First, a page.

What was the point of sitting back and defending for 90 minutes in a friendly game against a U.S. 'C' team with a bunch of players (other than Beckerman)who have no chance of making the US squad for a competitive game? 5 of the U.S. players were getting their first cap. Seeing the Canadian coaches high fiving after that awful performance tells you how low expectations are. the point of friendlies is to give players a chance to show what they can do. So why select players to just sit back and try not to lose? - in a friendly!!!What does that prove other than that the coach is clueless as to what his job is? The style and quality of play should be more important than the result. No Canadian player (other than 34 year old DeRo) showed confidence on the ball or the ability to take on an opposing player or play an incisive forward pass. USA's Beckerman is a fringe US player and dominated the midfield. Jakovic is the only Canadian player who stood out. No one else in this squad is a potential impact player. Look for technically gifted players and a technically and tactically astute coach or the next 10 years are going to be as awful as the present. How have we gone backward so much? Don't use youth as an excuse. Remember when DeRo, Bent, Hume, Atiba, DeGuzman, Staltieri, Aristodemeo, Martin Nash, McKenna, DeVosetc. debuted for Canada as 20 plus year olds in competitive games? - those were impact players. No one in this current group is anywhere near that class at the same age.
      1. Unregistered's Avatar
        Unregistered -
        Quote Originally Posted by Unregistered View Post
        Yes my biggest beef with Canada (and TFC) is how bad our players are without the ball. They are way too static and not moving into space to receive the ball.
        I'm equally concerned with how bad our players were with the ball. No one showed any confidence or technical ability - other than DeRo. The players never moved into space because the coach was more interested in not losing (in a friendly!!) than in trying to play so the palyers could show what they could do. Not sure what we've learned from this game other than the coach is clueless.
      1. Unregistered's Avatar
        Unregistered -
        Quote Originally Posted by Unregistered View Post
        What was the point of sitting back and defending for 90 minutes in a friendly game against a U.S. 'C' team with a bunch of players (other than Beckerman)who have no chance of making the US squad for a competitive game?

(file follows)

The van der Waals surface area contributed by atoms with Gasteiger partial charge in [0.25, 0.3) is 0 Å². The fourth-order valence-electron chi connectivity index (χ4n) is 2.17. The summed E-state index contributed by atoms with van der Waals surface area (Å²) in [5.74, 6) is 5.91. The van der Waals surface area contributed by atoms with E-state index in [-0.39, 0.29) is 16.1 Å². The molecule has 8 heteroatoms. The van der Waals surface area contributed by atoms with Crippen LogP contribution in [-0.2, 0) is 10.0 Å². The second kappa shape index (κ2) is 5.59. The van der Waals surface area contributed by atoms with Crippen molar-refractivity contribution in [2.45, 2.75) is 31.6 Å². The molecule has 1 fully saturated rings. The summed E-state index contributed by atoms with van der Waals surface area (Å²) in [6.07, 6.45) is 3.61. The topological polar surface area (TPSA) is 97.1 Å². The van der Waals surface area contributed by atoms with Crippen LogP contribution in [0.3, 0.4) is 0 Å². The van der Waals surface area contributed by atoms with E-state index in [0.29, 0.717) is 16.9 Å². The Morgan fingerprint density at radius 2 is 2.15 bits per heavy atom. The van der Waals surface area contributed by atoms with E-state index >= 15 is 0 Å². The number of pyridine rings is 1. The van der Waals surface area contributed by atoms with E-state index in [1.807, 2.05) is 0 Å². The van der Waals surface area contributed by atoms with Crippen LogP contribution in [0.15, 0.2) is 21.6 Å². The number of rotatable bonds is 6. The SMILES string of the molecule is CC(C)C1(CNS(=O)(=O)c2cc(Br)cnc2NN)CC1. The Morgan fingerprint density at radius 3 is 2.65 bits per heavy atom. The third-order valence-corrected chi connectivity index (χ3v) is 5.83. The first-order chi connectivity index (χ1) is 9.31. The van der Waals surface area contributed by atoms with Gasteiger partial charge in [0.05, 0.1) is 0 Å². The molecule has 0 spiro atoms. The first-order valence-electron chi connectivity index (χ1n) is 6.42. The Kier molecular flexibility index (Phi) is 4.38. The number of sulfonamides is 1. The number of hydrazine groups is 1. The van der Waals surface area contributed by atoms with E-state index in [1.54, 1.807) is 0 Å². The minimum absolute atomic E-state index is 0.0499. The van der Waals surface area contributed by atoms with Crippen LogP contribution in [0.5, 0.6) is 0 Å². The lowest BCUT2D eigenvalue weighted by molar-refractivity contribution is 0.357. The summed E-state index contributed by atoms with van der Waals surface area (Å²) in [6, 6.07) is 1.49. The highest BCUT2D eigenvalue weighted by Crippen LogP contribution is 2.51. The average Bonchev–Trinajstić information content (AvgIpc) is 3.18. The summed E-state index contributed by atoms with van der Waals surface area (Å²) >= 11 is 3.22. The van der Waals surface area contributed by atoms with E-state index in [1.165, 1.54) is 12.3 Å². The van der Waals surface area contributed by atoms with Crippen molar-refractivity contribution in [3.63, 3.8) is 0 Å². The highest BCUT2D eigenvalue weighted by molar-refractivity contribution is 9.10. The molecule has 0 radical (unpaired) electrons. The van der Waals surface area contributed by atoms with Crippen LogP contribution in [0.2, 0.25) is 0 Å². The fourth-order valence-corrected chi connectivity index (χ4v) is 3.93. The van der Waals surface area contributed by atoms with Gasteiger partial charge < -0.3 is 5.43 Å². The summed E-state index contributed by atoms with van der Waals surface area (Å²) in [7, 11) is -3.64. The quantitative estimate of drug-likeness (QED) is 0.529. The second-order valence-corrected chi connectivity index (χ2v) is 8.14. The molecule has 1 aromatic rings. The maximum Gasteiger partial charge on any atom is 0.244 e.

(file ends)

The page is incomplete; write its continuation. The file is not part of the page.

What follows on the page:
You want to put money on that?
      1. Registrado's Avatar
        Registrado -
        Quote Originally Posted by Unregistered View Post
        What was the point of sitting back and defending for 90 minutes in a friendly game against a U.S. 'C' team with a bunch of players (other than Beckerman)who have no chance of making the US squad for a competitive game? 5 of the U.S. players were getting their first cap. Seeing the Canadian coaches high fiving after that awful performance tells you how low expectations are. the point of friendlies is to give players a chance to show what they can do. So why select players to just sit back and try not to lose? - in a friendly!!!What does that prove other than that the coach is clueless as to what his job is? The style and quality of play should be more important than the result. No Canadian player (other than 34 year old DeRo) showed confidence on the ball or the ability to take on an opposing player or play an incisive forward pass. USA's Beckerman is a fringe US player and dominated the midfield. Jakovic is the only Canadian player who stood out. No one else in this squad is a potential impact player. Look for technically gifted players and a technically and tactically astute coach or the next 10 years are going to be as awful as the present. How have we gone backward so much? Don't use youth as an excuse. Remember when DeRo, Bent, Hume, Atiba, DeGuzman, Staltieri, Aristodemeo, Martin Nash, McKenna, DeVosetc. debuted for Canada as 20 plus year olds in competitive games? - those were impact players. No one in this current group is anywhere near that class at the same age.
        It sounds like you've answered your own question; expectations are low and the kids are getting their first caps. I'd say it's equally as important to get them familiar with the program and get a result, to see them respond to the coach's vision. Saying that "the style and quality of play should be more important than the result" does not make full sense; there are two separate issues there. For the CMNT, style was not present last night, a managed type of quality was.